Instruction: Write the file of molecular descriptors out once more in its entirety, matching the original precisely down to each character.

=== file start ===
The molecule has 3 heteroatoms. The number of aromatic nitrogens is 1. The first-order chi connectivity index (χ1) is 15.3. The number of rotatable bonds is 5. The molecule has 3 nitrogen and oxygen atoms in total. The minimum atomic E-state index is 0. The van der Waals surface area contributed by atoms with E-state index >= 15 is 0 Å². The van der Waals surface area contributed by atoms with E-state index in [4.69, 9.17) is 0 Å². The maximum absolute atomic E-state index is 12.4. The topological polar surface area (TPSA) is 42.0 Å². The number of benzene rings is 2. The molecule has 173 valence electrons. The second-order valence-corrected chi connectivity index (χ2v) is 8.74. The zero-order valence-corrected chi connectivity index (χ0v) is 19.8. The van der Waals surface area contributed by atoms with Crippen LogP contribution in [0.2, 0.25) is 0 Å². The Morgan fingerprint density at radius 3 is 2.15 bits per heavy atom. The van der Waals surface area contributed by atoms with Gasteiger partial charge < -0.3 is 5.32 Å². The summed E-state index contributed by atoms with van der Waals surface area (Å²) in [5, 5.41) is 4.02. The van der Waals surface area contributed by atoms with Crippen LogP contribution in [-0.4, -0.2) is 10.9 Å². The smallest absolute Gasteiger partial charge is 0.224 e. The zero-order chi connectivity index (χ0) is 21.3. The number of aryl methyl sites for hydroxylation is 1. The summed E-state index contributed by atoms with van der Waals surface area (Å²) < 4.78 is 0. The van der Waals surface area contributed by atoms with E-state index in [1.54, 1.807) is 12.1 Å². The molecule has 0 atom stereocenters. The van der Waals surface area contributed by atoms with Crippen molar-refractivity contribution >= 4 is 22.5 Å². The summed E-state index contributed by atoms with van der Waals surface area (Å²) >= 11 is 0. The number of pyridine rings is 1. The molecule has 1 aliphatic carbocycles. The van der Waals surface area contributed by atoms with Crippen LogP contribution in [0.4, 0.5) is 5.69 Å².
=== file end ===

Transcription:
The molecule has 3 heteroatoms. The number of aromatic nitrogens is 1. The first-order chi connectivity index (χ1) is 15.3. The number of rotatable bonds is 5. The molecule has 3 nitrogen and oxygen atoms in total. The minimum atomic E-state index is 0. The van der Waals surface area contributed by atoms with E-state index >= 15 is 0 Å². The van der Waals surface area contributed by atoms with E-state index in [4.69, 9.17) is 0 Å². The maximum absolute atomic E-state index is 12.4. The topological polar surface area (TPSA) is 42.0 Å². The number of benzene rings is 2. The molecule has 173 valence electrons. The second-order valence-corrected chi connectivity index (χ2v) is 8.74. The zero-order valence-corrected chi connectivity index (χ0v) is 19.8. The van der Waals surface area contributed by atoms with Crippen LogP contribution in [0.2, 0.25) is 0 Å². The Morgan fingerprint density at radius 3 is 2.15 bits per heavy atom. The van der Waals surface area contributed by atoms with Gasteiger partial charge < -0.3 is 5.32 Å². The summed E-state index contributed by atoms with van der Waals surface area (Å²) in [5, 5.41) is 4.02. The van der Waals surface area contributed by atoms with Crippen LogP contribution in [-0.4, -0.2) is 10.9 Å². The smallest absolute Gasteiger partial charge is 0.224 e. The zero-order chi connectivity index (χ0) is 21.3. The number of aryl methyl sites for hydroxylation is 1. The summed E-state index contributed by atoms with van der Waals surface area (Å²) < 4.78 is 0. The van der Waals surface area contributed by atoms with E-state index in [1.54, 1.807) is 12.1 Å². The molecule has 0 atom stereocenters. The van der Waals surface area contributed by atoms with Crippen molar-refractivity contribution >= 4 is 22.5 Å². The summed E-state index contributed by atoms with van der Waals surface area (Å²) >= 11 is 0. The number of pyridine rings is 1. The molecule has 1 aliphatic carbocycles. The van der Waals surface area contributed by atoms with Crippen LogP contribution in [0.4, 0.5) is 5.69 Å².